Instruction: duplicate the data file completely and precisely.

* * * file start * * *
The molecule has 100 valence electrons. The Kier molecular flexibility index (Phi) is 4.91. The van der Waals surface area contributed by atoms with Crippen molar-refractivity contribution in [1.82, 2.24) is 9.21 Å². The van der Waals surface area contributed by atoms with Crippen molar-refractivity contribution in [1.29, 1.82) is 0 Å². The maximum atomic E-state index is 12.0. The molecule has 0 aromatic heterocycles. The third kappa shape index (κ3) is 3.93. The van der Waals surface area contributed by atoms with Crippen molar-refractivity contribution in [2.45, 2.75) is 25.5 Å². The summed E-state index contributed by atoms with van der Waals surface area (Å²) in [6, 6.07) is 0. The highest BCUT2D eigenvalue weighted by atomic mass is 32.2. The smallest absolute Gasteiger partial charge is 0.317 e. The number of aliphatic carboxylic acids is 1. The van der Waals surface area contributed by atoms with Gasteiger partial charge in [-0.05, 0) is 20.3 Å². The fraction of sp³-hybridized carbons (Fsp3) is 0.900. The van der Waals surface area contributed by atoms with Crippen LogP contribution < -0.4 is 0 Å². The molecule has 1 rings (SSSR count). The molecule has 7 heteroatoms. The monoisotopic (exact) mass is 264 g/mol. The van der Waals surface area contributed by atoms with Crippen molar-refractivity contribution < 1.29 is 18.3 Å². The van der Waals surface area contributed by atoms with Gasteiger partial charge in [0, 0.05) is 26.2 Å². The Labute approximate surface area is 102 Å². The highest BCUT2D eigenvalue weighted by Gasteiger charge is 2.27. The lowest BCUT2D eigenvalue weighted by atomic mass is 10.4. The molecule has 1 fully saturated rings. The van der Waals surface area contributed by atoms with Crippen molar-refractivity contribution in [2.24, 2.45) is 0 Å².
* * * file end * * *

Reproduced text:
The molecule has 100 valence electrons. The Kier molecular flexibility index (Phi) is 4.91. The van der Waals surface area contributed by atoms with Crippen molar-refractivity contribution in [1.82, 2.24) is 9.21 Å². The van der Waals surface area contributed by atoms with Crippen molar-refractivity contribution in [1.29, 1.82) is 0 Å². The maximum atomic E-state index is 12.0. The molecule has 0 aromatic heterocycles. The third kappa shape index (κ3) is 3.93. The van der Waals surface area contributed by atoms with Crippen molar-refractivity contribution in [2.45, 2.75) is 25.5 Å². The summed E-state index contributed by atoms with van der Waals surface area (Å²) in [6, 6.07) is 0. The highest BCUT2D eigenvalue weighted by atomic mass is 32.2. The smallest absolute Gasteiger partial charge is 0.317 e. The number of aliphatic carboxylic acids is 1. The van der Waals surface area contributed by atoms with Gasteiger partial charge in [-0.05, 0) is 20.3 Å². The fraction of sp³-hybridized carbons (Fsp3) is 0.900. The van der Waals surface area contributed by atoms with Crippen LogP contribution < -0.4 is 0 Å². The molecule has 1 rings (SSSR count). The molecule has 7 heteroatoms. The monoisotopic (exact) mass is 264 g/mol. The van der Waals surface area contributed by atoms with Crippen molar-refractivity contribution < 1.29 is 18.3 Å². The van der Waals surface area contributed by atoms with Gasteiger partial charge in [0, 0.05) is 26.2 Å². The Labute approximate surface area is 102 Å². The highest BCUT2D eigenvalue weighted by Gasteiger charge is 2.27. The lowest BCUT2D eigenvalue weighted by atomic mass is 10.4. The molecule has 1 fully saturated rings. The van der Waals surface area contributed by atoms with Crippen molar-refractivity contribution in [2.24, 2.45) is 0 Å².